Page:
Three best practices you can use right now.
Procurement often uses the terms governance and compliance to describe the “law and order” part of our responsibilities. Governance establishes the rules for enterprise purchasing and spend management, while compliance measures how well distributed buyers adhere to those rules. In a perfect world, proper governance would lead to consistent compliance. In the real world, there is often only a loose connection between the two.
Historically, most procurement organizations have predominantly focused on compliance. This may be due to one of the following reasons:
Non-compliance leaves a trail: Evidence of failure to act in accordance with agreed-upon standards or procedures is visible in spend management reporting.
Management by exception: By focusing on non-compliance, procurement can focus their attention on just the purchases that fall outside of established processes – hopefully the minority of spending activity.
We recognize non-compliance when we see it: It is hard to predict how all of the buyers involved with a supplier, category or contract will act before an implementation or supplier change takes place.
Focusing on the evidence of non-compliance with a management-by-exception approach saves time and conserves procurement resources. Unfortunately, it also means that we are effectively accepting that something is going to go wrong and just plan to fix it later, when we know what and where the exact problem is.
This is due in part to the fact that there is little active management of signed contracts. Significant effort is invested in selecting suppliers for award and negotiating the terms of each agreement. Once contracts are in place, they – and the changes or behaviors they were signed to enforce – have a way of being lost in a mountain of other documents, information and tasks.
For companies to benefit at a high level from well-managed spend, the effort invested to put a corporate governance program in place in the early days of a new contract must be equal to (if not more than) the investment made to enforce compliance once the contract is active. Governance should no longer be compliance’s silent partner. Instead, governance should be the primary focus of contract implementation efforts, with compliance only becoming a focus if and when circumstances deem it necessary.
Here are three ways companies can shift their investment of time and effort from compliance to governance:
What is changing and why?
The greatest opportunity to positively invest in governance is when a new contract is initiated. No one likes change, but whether a new supplier will be introduced or whether there will be changes to an agreement with an incumbent supplier, the decision to change was made for good reason – because it creates measurable benefits for the company. There should be a clear communication effort to share what is changing, when, and what advantages are gained in return for any disruption that might occur.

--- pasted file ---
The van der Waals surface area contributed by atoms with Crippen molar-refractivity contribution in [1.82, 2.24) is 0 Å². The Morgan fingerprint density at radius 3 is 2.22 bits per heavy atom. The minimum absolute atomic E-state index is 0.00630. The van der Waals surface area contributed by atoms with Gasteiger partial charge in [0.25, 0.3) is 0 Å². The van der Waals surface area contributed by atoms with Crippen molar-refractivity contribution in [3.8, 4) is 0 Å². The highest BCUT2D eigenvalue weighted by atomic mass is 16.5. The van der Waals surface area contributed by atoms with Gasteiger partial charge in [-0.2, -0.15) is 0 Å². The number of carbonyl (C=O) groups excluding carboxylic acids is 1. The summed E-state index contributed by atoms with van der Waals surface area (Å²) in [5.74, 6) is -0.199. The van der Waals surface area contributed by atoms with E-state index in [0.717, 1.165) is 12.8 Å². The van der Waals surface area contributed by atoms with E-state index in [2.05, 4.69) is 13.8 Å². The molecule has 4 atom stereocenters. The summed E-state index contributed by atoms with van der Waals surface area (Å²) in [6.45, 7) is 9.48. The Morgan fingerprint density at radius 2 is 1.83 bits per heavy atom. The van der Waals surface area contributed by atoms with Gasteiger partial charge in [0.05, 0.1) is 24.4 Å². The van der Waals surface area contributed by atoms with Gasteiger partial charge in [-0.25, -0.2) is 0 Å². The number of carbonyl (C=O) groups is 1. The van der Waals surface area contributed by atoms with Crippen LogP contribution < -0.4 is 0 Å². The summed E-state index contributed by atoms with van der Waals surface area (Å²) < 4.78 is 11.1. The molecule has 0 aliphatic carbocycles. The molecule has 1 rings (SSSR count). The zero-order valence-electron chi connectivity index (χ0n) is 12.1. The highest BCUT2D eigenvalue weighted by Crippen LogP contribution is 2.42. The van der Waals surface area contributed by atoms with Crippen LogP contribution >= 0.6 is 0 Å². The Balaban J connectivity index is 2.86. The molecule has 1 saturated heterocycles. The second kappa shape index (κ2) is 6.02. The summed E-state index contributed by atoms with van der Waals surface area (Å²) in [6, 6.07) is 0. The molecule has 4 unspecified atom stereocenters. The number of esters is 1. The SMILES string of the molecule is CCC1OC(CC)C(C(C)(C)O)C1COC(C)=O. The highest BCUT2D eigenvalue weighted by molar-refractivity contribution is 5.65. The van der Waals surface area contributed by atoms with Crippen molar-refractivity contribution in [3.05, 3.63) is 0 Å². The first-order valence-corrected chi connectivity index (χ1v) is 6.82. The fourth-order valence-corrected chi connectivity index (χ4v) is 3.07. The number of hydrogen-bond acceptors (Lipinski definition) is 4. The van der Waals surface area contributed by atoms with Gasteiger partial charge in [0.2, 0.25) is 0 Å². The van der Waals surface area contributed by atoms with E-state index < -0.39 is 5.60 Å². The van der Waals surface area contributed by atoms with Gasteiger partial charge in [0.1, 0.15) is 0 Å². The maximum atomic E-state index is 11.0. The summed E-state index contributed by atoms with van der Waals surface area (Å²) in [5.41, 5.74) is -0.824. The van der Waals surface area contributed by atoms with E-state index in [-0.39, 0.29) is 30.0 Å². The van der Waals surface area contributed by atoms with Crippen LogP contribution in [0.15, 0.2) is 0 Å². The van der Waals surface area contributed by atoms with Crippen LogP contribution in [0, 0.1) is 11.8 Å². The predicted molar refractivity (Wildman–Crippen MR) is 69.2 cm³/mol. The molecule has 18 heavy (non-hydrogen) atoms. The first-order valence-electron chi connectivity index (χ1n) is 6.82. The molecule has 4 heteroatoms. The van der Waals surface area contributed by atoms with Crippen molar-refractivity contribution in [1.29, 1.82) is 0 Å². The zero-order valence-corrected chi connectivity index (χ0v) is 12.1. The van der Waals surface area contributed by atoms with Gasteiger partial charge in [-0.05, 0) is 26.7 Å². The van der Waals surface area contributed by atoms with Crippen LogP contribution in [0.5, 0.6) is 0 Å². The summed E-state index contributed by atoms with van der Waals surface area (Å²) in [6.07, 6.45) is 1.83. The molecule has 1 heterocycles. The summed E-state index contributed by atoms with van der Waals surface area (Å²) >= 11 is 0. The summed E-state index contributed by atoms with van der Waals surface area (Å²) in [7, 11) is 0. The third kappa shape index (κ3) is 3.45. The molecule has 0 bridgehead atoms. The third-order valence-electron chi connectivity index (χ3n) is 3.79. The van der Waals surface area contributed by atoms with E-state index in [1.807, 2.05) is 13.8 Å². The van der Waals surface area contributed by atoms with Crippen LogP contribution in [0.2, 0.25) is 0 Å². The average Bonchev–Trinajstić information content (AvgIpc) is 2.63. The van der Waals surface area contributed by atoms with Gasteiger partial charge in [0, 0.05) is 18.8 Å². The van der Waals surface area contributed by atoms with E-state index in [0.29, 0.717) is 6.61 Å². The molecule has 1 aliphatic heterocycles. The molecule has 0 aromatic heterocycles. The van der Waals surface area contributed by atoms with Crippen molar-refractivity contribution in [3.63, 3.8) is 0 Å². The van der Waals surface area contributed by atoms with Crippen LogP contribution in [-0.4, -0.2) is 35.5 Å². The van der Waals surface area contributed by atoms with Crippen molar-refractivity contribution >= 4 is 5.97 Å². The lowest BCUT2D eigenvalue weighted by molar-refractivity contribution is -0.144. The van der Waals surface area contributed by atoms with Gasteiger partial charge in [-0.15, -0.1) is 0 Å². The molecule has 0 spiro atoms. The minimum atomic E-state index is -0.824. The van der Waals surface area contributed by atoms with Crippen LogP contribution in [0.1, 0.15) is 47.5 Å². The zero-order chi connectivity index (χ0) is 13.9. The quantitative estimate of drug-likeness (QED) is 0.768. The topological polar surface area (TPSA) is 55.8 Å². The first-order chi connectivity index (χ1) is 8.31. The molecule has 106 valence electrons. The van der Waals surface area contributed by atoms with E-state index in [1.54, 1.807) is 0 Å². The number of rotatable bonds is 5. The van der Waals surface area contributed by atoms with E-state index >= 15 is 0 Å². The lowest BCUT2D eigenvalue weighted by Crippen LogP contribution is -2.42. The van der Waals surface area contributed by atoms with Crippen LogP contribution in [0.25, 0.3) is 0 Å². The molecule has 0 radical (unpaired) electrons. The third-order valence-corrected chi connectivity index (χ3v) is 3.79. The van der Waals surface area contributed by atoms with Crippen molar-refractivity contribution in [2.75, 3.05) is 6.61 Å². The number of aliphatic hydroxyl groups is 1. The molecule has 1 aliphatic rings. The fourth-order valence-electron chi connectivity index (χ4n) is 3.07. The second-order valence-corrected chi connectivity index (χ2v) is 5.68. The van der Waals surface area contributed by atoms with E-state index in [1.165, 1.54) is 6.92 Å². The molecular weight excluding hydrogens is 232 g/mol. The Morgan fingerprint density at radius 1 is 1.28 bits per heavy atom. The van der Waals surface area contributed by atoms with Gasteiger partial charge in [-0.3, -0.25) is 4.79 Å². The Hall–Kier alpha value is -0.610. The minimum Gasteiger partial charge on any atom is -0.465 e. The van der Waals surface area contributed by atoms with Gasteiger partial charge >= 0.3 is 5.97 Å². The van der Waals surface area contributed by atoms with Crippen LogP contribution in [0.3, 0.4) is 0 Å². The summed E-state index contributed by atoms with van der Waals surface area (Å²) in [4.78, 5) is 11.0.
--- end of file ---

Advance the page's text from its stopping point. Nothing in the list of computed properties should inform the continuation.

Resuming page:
What parts of the new contract will require the greatest change management?
Although not all procurement teams have a point in the contract implementation process where they stop and think about which details or terms come with the greatest risk of pushback, it is usually not hard to identify where trouble is likely to creep up. (Hint: The risk usually comes from the parts of the purchasing process changing the most or the teams in the company that have resisted change in the past.) By having a strategy session where risk points are identified in advance, procurement gets the opportunity to be proactive and either head off problems early or prevent them from occurring altogether.
How will compliance be measured and enforced, and are those measures likely to be successful?
Measurement’s contribution to governance is something of a double swing. On the one hand, it allows the team to put a quantitative plan in place up front to ensure governance. On the other, it provides a critical opportunity to have an internal review and make sure that those stipulations will be effective and not just more “rules” that increase frustration and diminish compliance across the board. Compliance should be the natural result of a well implemented contract, and procurement must ensure that it is easy to do the right thing.
While ensuring compliance is an important function of any procurement team, it doesn’t usually win us many friends. By moving the effort earlier in the process, procurement gains an opportunity to discuss benefits and changes without calling out specific behaviors or individuals. This investment in governance is more positive, allows for relationship building, and creates an open channel for dialogue earlier rather than later – something that contributes to everyone’s success.
If you’re ready to ramp up your compliance efforts and accelerate everyone’s success in the process, schedule a no-obligation demonstration of our modular, integrated solutions on the Corcentric Platform.